Manhattan’s annual German American Steuben Parade takes place Saturday, September 17, kicking off at noon — rain or shine — from Fifth Avenue and 70th Street, and traveling north to 86th Street near the heart of Yorkville. Grandstand seating ($15 at germanparadenyc.org) is available in the vicinity of 79th Street. This year’s grand marshals are German Olympic Gold Medal skater Katarina Witt and Germany’s ambassador to the US, Peter Wittig. The parade honors Baron
c CATSIMATIDIS, from p.9 newspaper where his wife had been president at the time of their 1988 marriage, Catsimatidis said he has never taken a public stance on political questions back in Greece. In addition to his business life, Catsimatidis sponsors a scholarship fund at NYU’s Stern School of Business and is a supporter of the National Kidney Foundation, the Juve-
Friedrich von Steuben, who traveled to America during the Revolutionary War to offer his services as a volunteer in the army of General George Washington. The afternoon’s parade is preceded by a 9 a.m. Mass at St. Patrick’s Cathedral. Unfortunately, tickets to the 59th annual Central Park Oktoberfest sold out within three hours of their going on sale online. If you love this year’s parade, start looking early next August to book your place at the park festivities that follow. n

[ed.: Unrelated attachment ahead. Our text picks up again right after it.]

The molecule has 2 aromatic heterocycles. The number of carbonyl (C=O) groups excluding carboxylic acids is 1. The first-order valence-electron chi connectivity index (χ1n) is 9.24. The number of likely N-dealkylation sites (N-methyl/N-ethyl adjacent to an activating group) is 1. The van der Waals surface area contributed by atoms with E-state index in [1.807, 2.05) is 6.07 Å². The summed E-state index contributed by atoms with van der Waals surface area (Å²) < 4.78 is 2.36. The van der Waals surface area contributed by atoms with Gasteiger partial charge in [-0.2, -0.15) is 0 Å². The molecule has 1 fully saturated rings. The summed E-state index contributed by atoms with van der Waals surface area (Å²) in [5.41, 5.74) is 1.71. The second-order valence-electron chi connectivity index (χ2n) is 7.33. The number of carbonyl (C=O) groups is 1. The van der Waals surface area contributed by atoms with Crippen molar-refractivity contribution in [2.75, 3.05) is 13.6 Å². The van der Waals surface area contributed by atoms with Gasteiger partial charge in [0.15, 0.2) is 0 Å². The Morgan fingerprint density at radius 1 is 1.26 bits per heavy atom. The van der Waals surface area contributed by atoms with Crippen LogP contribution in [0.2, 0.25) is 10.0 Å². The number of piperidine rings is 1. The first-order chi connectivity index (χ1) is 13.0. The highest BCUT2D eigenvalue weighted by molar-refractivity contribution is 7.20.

nile Diabetes Foundation, the Alzheimer's Foundation of America, and the Ellis Island Awards Foundation. His fellow honorees were journalist George Stephanopoulos, Dr. Peter Diamandis, an engineer, physician, and entrepreneur who founded the XPRIZE Foundation, filmmaker Costa-Gavras, and Rita Wilson, the singer and actress who is also the wife of Tom Hanks. n
September 08 - 21, 2016 | ManhattanExpressNews.nyc
Top driver disTracTions Using mobile phones
Leading the list of the top distractions behind the wheel are mobile phones. Phones now do more than just place calls, and drivers often cannot pull away from their phones, even when driving. According to the California Department of Motor Vehicles, studies have shown that driving performance is lowered and the level of distraction is higher for drivers who are heavily engaged in cell
phone conversations. The use of a hands-free device does not lower distraction levels. The percentage of vehicle crashes and nearcrashes attributed to dialing is nearly identical to the number associated with talking or listening.